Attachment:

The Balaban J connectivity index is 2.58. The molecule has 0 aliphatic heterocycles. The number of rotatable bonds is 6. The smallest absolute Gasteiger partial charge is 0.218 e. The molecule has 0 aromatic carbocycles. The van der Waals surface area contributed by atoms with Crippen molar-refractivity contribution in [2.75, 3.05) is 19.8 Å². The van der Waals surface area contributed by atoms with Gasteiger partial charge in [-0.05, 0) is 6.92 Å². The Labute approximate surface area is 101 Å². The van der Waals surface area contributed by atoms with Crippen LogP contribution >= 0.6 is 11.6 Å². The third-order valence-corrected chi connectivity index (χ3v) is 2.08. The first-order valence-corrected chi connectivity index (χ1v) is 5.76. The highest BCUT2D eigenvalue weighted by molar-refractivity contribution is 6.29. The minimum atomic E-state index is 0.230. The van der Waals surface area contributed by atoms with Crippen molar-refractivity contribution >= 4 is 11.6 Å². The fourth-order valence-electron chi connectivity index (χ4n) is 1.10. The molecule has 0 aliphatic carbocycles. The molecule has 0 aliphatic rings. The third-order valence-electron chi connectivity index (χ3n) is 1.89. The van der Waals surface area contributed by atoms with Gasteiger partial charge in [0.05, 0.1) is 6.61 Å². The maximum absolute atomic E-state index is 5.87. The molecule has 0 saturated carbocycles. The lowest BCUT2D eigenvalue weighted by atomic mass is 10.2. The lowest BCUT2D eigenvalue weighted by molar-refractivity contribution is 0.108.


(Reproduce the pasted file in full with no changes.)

The Balaban J connectivity index is 2.58. The molecule has 0 aliphatic heterocycles. The number of rotatable bonds is 6. The smallest absolute Gasteiger partial charge is 0.218 e. The molecule has 0 aromatic carbocycles. The van der Waals surface area contributed by atoms with Crippen molar-refractivity contribution in [2.75, 3.05) is 19.8 Å². The van der Waals surface area contributed by atoms with Gasteiger partial charge in [-0.05, 0) is 6.92 Å². The Labute approximate surface area is 101 Å². The van der Waals surface area contributed by atoms with Crippen LogP contribution >= 0.6 is 11.6 Å². The third-order valence-corrected chi connectivity index (χ3v) is 2.08. The first-order valence-corrected chi connectivity index (χ1v) is 5.76. The highest BCUT2D eigenvalue weighted by molar-refractivity contribution is 6.29. The minimum atomic E-state index is 0.230. The van der Waals surface area contributed by atoms with Crippen molar-refractivity contribution >= 4 is 11.6 Å². The fourth-order valence-electron chi connectivity index (χ4n) is 1.10. The molecule has 0 aliphatic carbocycles. The molecule has 0 aliphatic rings. The third-order valence-electron chi connectivity index (χ3n) is 1.89. The van der Waals surface area contributed by atoms with Gasteiger partial charge in [0.05, 0.1) is 6.61 Å². The maximum absolute atomic E-state index is 5.87. The molecule has 0 saturated carbocycles. The lowest BCUT2D eigenvalue weighted by atomic mass is 10.2. The lowest BCUT2D eigenvalue weighted by molar-refractivity contribution is 0.108.